A 3D model of the long-lost Scalopocynodon gracilis skull.
Evolutionary Studies Unit, Wits University
An old technique to explore the inside of fossils unfortunately ended up destroying some unique specimens. New technology has been used to reconstruct one such fossil.
A sonar image of the ‘Nessie’ found 180 metres deep in Loch Ness.
The hunt for 'Nessie' has been going on for decades but there's a good reason why nothing has been found.
This 119 million year old fish,
Rhacolepis, is the first fossil to show a 3D preserved heart which gives us a rare window into the early evolution of one of our body’s most important organs.
Dr John Maisey, American Museum of Natural History in New York
For centuries, the fossil remains of back-boned animals were studied primarily from their hardened bones. Now palaeontologists can study the softer side of these ancient creatures.
Yuttasak Jannarong / shutterstock
Archaeological remains, traditional tribes and conflict among chimpanzees can tell us much about the history of human warfare.
Diprotodon, the largest ever marsupial, probably died out at human hands.
Peter Murray (courtesy of Chris Johnson)
What killed off Australia's giant wombats and other megafauna? New dating once again points the finger at human hunters, rather than abrupt changes to the climate.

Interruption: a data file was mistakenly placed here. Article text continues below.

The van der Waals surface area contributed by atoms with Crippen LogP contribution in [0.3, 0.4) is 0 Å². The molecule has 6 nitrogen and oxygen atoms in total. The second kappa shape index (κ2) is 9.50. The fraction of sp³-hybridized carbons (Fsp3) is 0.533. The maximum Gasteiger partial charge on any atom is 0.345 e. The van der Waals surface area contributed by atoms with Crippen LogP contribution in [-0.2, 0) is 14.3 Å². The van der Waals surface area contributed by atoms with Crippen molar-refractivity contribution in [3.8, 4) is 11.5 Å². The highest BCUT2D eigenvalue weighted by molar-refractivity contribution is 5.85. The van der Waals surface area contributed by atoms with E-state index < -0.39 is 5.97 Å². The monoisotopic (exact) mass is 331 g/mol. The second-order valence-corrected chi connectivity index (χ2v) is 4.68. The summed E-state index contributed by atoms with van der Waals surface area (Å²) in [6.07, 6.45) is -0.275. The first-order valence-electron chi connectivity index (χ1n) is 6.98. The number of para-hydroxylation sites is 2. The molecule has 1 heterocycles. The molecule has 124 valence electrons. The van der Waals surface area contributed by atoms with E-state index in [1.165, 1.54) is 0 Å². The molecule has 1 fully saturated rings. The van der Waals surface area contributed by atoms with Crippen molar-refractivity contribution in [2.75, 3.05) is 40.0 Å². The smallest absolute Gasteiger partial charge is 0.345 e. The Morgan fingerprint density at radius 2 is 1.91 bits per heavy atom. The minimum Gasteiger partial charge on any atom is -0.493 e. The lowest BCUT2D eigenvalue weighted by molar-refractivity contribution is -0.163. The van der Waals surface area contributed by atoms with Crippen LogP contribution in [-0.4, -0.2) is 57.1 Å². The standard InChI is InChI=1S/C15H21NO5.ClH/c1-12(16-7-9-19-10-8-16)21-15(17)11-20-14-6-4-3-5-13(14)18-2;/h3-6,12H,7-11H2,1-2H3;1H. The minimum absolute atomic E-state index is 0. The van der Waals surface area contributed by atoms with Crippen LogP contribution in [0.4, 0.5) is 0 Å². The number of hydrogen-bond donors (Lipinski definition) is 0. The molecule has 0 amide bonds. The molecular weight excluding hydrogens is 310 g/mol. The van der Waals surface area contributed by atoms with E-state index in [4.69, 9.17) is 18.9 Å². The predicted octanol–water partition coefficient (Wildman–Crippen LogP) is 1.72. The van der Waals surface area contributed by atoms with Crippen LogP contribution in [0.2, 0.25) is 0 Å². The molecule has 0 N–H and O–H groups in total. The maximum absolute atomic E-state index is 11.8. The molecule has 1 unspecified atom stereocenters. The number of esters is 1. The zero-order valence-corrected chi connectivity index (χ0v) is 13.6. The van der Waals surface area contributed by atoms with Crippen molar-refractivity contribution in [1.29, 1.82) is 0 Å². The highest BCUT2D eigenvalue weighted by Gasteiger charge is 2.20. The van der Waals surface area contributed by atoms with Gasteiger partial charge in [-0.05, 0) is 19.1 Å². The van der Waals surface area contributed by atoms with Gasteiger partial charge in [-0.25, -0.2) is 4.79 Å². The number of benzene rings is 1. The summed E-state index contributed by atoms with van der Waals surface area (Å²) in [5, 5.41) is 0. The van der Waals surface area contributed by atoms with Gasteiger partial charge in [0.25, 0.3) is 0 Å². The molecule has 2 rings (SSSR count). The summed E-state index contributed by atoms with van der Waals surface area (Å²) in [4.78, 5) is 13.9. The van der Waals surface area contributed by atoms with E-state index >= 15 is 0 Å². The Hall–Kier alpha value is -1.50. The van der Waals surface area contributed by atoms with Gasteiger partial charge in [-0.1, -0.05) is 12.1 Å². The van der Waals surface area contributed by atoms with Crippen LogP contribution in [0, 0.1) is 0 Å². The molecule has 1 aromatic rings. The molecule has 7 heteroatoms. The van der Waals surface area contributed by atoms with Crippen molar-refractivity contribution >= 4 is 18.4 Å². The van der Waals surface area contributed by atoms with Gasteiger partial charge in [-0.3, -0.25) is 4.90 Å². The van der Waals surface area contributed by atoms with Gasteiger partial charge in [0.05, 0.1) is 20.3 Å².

Piecing together how Stonehenge came to be reveals similarities and differences with other monuments of the time.
Examining a model of the ancient fish
Mandageria fairfaxi, the new fossil emblem for NSW are (l-r) NSW MP Anthony Roberts, director and CEO of the Australian Museum Kim McKay, NSW MPs Andrew Gee and Troy Grant, and Dr Ian Percival from the Geological Survey of NSW.
Every state and territory in Australia should have one: a fossil emblem. Not only can they be good for tourism but they can also help teach people about the ancient history of the regions.
Phytosaur: still got it.
Some 220m years ago, the Triassic Period marked the beginning of the age of dinosaurs. But by the time the earliest dinosaurs were just starting to appear in the fossil record, it was distant relatives…
The fish-eating dinosaur discovered in Victoria is a member of Spinosauridae, a group of fish-eating theropod dinosaurs found in Asia and Europe.
Paleontologists think it had the snout of a crocodile, the claws of a bear and a taste for seafood. But what’s most interesting about the discovery of Australia’s first fish-eating dinosaur is its similarities…
Were cave women more likely to leave home than men?
Flickr, Klearchos Kapoutsis
Primitive women were more likely than their male counterparts to pack up and leave the cave, eventually partnering with men…